Our study also had several limitations as follows. First, our cross-sectional study cannot exclude the possibility of residual confounders, which limited us to establish a causal relation between TyG index and carotid atherosclerosis in patients with ischemic stroke. Therefore, future large-scale prospective studies are needed to verify the present findings. Second, we did not conduct serial measurements of TyG index; thus, we were unable to study the association between TyG index changes and cIMT in the setting of ischemic stroke. Third, we did not record the original data of the two sonographers, which limited us to calculate the coefficient of variation. However, in our study, all the sonographers received unified training and were unaware of the baseline characteristics and laboratory results of the participants. Moreover, all procedures were conducted according to Mannheim consensus. Finally, our participants were exclusively Chinese ischemic stroke patients and we also excluded patients with transient ischemic attack, so the generalizability of our findings might be a concern.
In conclusion, elevated levels of TyG index were associated with carotid atherosclerosis measured by cIMT among patients with ischemic stroke, even after adjusting for potential traditional risk factors. Our study indicated that this simple index may be useful for identifying individuals at high risk of recurrent cardiovascular events in the early stages of ischemic stroke.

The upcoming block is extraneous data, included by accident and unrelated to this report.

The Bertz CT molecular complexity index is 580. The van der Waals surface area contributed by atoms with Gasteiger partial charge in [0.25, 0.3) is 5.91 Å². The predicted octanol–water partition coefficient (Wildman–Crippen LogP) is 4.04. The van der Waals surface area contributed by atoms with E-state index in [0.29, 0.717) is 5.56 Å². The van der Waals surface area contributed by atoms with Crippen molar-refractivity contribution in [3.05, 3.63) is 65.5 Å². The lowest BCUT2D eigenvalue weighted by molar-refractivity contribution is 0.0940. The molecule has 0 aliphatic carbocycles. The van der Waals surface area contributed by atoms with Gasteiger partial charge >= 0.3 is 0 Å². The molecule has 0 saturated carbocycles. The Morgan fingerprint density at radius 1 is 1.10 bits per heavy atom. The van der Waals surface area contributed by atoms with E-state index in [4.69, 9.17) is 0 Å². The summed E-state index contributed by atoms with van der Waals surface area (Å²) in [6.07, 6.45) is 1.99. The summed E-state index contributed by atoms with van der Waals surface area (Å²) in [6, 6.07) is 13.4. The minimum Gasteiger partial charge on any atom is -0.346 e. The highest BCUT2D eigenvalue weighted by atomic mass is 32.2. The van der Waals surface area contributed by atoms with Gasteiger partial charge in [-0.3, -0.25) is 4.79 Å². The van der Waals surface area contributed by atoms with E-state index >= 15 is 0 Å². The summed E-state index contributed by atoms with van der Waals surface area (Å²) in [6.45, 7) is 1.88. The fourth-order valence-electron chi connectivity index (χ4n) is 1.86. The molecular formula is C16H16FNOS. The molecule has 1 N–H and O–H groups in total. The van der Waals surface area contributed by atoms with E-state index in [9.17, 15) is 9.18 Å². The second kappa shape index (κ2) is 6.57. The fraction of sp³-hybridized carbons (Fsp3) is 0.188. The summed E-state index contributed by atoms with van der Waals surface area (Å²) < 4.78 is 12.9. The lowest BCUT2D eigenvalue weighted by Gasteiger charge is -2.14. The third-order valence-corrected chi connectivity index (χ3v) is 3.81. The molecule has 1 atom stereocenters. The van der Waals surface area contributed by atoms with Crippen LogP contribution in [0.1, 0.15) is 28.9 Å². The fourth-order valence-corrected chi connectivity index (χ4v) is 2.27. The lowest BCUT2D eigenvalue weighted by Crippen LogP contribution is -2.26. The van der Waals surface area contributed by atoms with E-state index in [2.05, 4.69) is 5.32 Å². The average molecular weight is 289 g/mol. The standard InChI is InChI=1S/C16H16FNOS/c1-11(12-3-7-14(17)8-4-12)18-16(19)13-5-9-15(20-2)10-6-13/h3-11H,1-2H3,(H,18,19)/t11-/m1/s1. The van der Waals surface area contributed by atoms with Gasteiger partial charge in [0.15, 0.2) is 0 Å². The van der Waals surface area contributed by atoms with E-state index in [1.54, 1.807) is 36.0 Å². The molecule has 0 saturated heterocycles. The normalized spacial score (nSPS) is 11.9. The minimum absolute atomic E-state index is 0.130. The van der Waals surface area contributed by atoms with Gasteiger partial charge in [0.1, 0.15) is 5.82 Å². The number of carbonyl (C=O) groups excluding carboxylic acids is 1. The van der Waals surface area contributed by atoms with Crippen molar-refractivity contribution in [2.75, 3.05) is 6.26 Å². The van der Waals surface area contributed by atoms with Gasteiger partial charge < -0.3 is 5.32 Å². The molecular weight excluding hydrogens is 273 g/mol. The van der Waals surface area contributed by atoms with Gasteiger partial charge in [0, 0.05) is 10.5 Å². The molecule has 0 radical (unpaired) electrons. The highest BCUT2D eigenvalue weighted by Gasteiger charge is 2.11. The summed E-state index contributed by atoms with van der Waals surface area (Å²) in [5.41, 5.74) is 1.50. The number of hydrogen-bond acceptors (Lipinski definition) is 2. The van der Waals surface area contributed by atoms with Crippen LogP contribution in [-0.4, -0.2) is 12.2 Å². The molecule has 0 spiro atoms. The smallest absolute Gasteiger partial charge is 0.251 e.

Availability of data and materials
The datasets used and/or analyzed during the current study are available from the corresponding author on reasonable request.
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The authors thank all the study participants for their participation and the research team who contributed to data collection and laboratory measurement.
This study was supported by the National Natural Science Foundation of China (Grant No. 81903387 and 81901198), the Natural Science Foundation of Jiangsu Province (Grant No. BK20190818), the Suzhou Science and Technology Project (Grant No: SYS2019023), Discipline Construction Program of the Second Affiliated Hospital of Soochow University (Grant No: XKTJ-XK202001 and XKTJ-TD202004), the diagnosis and treatment technology for key clinical diseases in Suzhou (LCZX201806), and a Project of the Priority Academic Program Development of Jiangsu Higher Education Institutions, China.
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This study was approved by the Ethics Committee of the Second Affiliated Hospital of Soochow University, as well as all the ethical committees at the participating hospitals. All study participants provided written informed consent.
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Miao, M., Zhou, G., Bao, A. et al. Triglyceride-glucose index and common carotid artery intima-media thickness in patients with ischemic stroke. Cardiovasc Diabetol 21, 43 (2022). https://doi.org/10.1186/s12933-022-01472-1